Brazil was the last Western nation to abolish slavery, in 1888. Social segregation based on background and skin color continues to this day, partly as a result of the massive influx of Europeans—they had access to jobs, land, and cheap loans, while the Black population was left to fend for themselves.
Filmmaker Toni Venturi, a Brazilian with Italian roots, interviews a large number of his compatriots about their experiences with racism: a doctor describes how he was mistaken for a thief, and a domestic worker tells of being treated like a slave by her employer. As if these stories weren’t shocking enough, the tragic account of a woman from São Paulo reminds us of what racism can ultimately lead to: police officers beat her son to death on the street because he didn’t have his identity card.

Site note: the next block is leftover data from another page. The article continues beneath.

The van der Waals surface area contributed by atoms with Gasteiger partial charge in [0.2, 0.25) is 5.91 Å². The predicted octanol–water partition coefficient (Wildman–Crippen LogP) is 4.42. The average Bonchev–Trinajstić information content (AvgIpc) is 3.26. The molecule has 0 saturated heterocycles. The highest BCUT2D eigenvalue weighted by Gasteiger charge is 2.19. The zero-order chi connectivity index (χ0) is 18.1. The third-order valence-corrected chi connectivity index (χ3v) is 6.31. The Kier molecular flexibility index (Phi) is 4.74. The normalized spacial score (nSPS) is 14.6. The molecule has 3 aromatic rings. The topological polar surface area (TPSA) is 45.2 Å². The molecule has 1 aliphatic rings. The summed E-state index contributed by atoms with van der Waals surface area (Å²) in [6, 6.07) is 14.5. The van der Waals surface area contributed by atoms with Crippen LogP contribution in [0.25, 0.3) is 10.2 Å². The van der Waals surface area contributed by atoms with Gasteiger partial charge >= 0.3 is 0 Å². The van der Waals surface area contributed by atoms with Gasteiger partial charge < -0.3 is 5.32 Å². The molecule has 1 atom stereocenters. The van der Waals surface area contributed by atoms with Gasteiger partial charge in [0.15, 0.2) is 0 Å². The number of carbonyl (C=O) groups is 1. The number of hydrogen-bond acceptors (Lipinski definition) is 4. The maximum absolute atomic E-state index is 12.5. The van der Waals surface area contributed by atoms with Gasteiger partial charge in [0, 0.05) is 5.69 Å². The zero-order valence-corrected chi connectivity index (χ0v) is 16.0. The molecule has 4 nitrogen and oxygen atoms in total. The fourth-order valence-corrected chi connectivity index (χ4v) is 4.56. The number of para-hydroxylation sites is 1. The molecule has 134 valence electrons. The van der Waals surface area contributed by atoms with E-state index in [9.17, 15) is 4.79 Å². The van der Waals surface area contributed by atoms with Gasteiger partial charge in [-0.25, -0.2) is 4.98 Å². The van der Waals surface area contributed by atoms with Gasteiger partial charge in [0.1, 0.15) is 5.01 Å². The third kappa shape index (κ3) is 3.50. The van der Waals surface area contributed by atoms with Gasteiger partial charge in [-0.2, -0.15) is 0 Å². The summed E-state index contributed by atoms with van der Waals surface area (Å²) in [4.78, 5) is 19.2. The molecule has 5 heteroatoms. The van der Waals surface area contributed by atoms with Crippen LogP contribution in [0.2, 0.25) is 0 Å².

Venturi’s poetic sequencing of finely lit interviews, philosophical reflections, archive footage, and musical intermezzos yields a multifaceted picture of deeply rooted everyday racism—including consideration of the director’s own position.